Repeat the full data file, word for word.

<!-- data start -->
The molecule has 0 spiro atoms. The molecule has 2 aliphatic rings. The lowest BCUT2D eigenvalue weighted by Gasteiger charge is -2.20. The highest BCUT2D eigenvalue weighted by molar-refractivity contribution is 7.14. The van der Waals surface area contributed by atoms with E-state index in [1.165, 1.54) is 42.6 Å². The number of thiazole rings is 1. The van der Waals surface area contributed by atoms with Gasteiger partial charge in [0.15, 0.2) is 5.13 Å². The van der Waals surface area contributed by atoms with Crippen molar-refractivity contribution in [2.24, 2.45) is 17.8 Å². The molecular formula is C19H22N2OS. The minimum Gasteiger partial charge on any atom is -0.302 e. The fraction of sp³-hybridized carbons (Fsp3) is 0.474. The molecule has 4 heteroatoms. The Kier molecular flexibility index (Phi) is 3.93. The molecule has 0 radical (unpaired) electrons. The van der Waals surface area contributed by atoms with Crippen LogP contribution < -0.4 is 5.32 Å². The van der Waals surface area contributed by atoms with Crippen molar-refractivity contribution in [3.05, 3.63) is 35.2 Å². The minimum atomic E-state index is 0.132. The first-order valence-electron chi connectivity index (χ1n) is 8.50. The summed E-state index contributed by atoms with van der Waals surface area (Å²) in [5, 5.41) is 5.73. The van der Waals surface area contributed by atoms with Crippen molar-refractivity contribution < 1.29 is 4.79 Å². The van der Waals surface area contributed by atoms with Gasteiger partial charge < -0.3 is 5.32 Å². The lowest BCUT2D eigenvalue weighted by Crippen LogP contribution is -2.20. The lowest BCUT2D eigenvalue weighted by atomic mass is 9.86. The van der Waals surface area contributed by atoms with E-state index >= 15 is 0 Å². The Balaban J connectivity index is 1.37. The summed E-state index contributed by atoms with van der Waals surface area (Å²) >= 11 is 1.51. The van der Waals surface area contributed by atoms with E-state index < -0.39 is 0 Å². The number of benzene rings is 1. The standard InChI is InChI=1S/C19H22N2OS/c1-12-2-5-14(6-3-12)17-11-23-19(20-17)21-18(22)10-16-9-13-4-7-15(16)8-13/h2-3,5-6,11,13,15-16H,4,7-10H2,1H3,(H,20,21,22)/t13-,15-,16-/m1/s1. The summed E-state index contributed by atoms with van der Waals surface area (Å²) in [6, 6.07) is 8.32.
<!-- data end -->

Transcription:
The molecule has 0 spiro atoms. The molecule has 2 aliphatic rings. The lowest BCUT2D eigenvalue weighted by Gasteiger charge is -2.20. The highest BCUT2D eigenvalue weighted by molar-refractivity contribution is 7.14. The van der Waals surface area contributed by atoms with E-state index in [1.165, 1.54) is 42.6 Å². The number of thiazole rings is 1. The van der Waals surface area contributed by atoms with Gasteiger partial charge in [0.15, 0.2) is 5.13 Å². The van der Waals surface area contributed by atoms with Crippen molar-refractivity contribution in [2.24, 2.45) is 17.8 Å². The molecular formula is C19H22N2OS. The minimum Gasteiger partial charge on any atom is -0.302 e. The fraction of sp³-hybridized carbons (Fsp3) is 0.474. The molecule has 4 heteroatoms. The Kier molecular flexibility index (Phi) is 3.93. The molecule has 0 radical (unpaired) electrons. The van der Waals surface area contributed by atoms with Crippen LogP contribution < -0.4 is 5.32 Å². The van der Waals surface area contributed by atoms with Crippen molar-refractivity contribution in [3.05, 3.63) is 35.2 Å². The minimum atomic E-state index is 0.132. The first-order valence-electron chi connectivity index (χ1n) is 8.50. The summed E-state index contributed by atoms with van der Waals surface area (Å²) in [5, 5.41) is 5.73. The van der Waals surface area contributed by atoms with Crippen molar-refractivity contribution < 1.29 is 4.79 Å². The van der Waals surface area contributed by atoms with Gasteiger partial charge < -0.3 is 5.32 Å². The lowest BCUT2D eigenvalue weighted by Crippen LogP contribution is -2.20. The lowest BCUT2D eigenvalue weighted by atomic mass is 9.86. The van der Waals surface area contributed by atoms with E-state index >= 15 is 0 Å². The Balaban J connectivity index is 1.37. The summed E-state index contributed by atoms with van der Waals surface area (Å²) >= 11 is 1.51. The van der Waals surface area contributed by atoms with E-state index < -0.39 is 0 Å². The number of benzene rings is 1. The standard InChI is InChI=1S/C19H22N2OS/c1-12-2-5-14(6-3-12)17-11-23-19(20-17)21-18(22)10-16-9-13-4-7-15(16)8-13/h2-3,5-6,11,13,15-16H,4,7-10H2,1H3,(H,20,21,22)/t13-,15-,16-/m1/s1. The summed E-state index contributed by atoms with van der Waals surface area (Å²) in [6, 6.07) is 8.32.